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Fatty Acids-Based Quality Index to Differentiate Worldwide Commercial Pistachio Cultivars

Department of Chemistry, University of Zanjan, Zanjan 45195-313, Iran
Department of Analytical Chemistry Applied Chemometrics and Molecular Modelling, Center for Pharmaceutical Research (CePhaR), Vrije Universiteit Brussel (VUB), Laarbeeklaan 103, B-1090 Brussels, Belgium
Nutrition and Bromatology Group, Department of Analytical and Food Chemistry, Faculty of Food Science and Technology, University of Vigo, Ourense Campus, E-32004 Ourense, Spain
Authors to whom correspondence should be addressed.
Molecules 2019, 24(1), 58;
Submission received: 13 December 2018 / Revised: 20 December 2018 / Accepted: 21 December 2018 / Published: 24 December 2018
(This article belongs to the Section Natural Products Chemistry)


The fatty acid profiles of five main commercial pistachio cultivars, including Ahmad-Aghaei, Akbari, Chrok, Kalle-Ghouchi, and Ohadi, were determined by gas chromatography: palmitic (C16:0), palmitoleic (C16:1), stearic (C18:0), oleic (C18:1), linoleic (C18:2), linolenic (C18:3), arachidic (C20:0), and gondoic (C20:1) acid. Based on the oleic to linoleic acid (O/L) ratio, a quality index was determined for these five cultivars: Ohadi (2.40) < Ahmad-Aghaei (2.60) < Kale-Ghouchi (2.94) < Chrok (3.05) < Akbari (3.66). Principal component analysis (PCA) of the fatty acid data yielded three significant PCs, which together account for 80.0% of the total variance in the dataset. A linear discriminant analysis (LDA) model that was evaluated with cross-validation correctly classified almost all of the samples: the average percent accuracy for the prediction set was 98.0%. The high predictive power for the prediction set shows the ability to indicate the cultivar of an unknown sample based on its fatty acid chromatographic fingerprint.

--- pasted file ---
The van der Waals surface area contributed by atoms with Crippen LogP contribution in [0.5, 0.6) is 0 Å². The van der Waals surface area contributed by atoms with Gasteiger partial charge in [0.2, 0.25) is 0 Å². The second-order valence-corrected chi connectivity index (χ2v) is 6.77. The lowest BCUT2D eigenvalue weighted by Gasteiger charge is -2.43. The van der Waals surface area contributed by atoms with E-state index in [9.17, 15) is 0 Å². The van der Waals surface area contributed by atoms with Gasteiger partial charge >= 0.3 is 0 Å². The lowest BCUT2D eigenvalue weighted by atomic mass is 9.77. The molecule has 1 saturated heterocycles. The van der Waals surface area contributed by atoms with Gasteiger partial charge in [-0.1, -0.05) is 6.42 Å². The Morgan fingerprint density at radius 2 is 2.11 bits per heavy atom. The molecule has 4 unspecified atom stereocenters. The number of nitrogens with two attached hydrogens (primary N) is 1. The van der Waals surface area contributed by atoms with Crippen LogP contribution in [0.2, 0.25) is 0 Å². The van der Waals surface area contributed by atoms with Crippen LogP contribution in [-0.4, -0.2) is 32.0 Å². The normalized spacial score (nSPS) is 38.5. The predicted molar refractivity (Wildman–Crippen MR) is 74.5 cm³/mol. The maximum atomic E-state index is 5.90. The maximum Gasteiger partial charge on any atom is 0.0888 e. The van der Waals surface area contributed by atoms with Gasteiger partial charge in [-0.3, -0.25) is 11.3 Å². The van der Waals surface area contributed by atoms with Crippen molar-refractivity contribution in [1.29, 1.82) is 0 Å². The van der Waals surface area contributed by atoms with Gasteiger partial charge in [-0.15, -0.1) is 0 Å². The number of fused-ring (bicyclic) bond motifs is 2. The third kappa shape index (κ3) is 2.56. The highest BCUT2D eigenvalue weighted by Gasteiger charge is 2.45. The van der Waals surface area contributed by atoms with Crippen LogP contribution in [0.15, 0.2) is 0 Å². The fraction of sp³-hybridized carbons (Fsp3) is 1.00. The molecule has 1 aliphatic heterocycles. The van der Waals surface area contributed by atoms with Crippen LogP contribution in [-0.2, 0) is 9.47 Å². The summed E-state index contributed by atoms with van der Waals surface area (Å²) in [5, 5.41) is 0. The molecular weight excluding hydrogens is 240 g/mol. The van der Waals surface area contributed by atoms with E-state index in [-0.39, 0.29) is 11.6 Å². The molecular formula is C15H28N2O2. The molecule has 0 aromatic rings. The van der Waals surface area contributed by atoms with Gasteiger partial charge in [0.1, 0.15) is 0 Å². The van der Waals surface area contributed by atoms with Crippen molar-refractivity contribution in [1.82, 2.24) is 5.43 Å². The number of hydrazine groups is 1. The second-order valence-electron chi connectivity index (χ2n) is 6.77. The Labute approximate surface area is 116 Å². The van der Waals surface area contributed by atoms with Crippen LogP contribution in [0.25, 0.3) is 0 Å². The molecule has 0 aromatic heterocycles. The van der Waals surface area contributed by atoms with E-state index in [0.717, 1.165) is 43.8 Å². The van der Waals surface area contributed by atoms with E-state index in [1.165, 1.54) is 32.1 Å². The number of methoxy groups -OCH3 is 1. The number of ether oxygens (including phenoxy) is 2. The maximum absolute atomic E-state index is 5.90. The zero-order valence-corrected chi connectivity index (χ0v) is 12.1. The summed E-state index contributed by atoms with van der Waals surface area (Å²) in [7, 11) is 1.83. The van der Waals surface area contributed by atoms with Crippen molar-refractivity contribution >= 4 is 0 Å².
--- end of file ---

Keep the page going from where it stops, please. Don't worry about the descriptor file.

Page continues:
Graphical Abstract

1. Introduction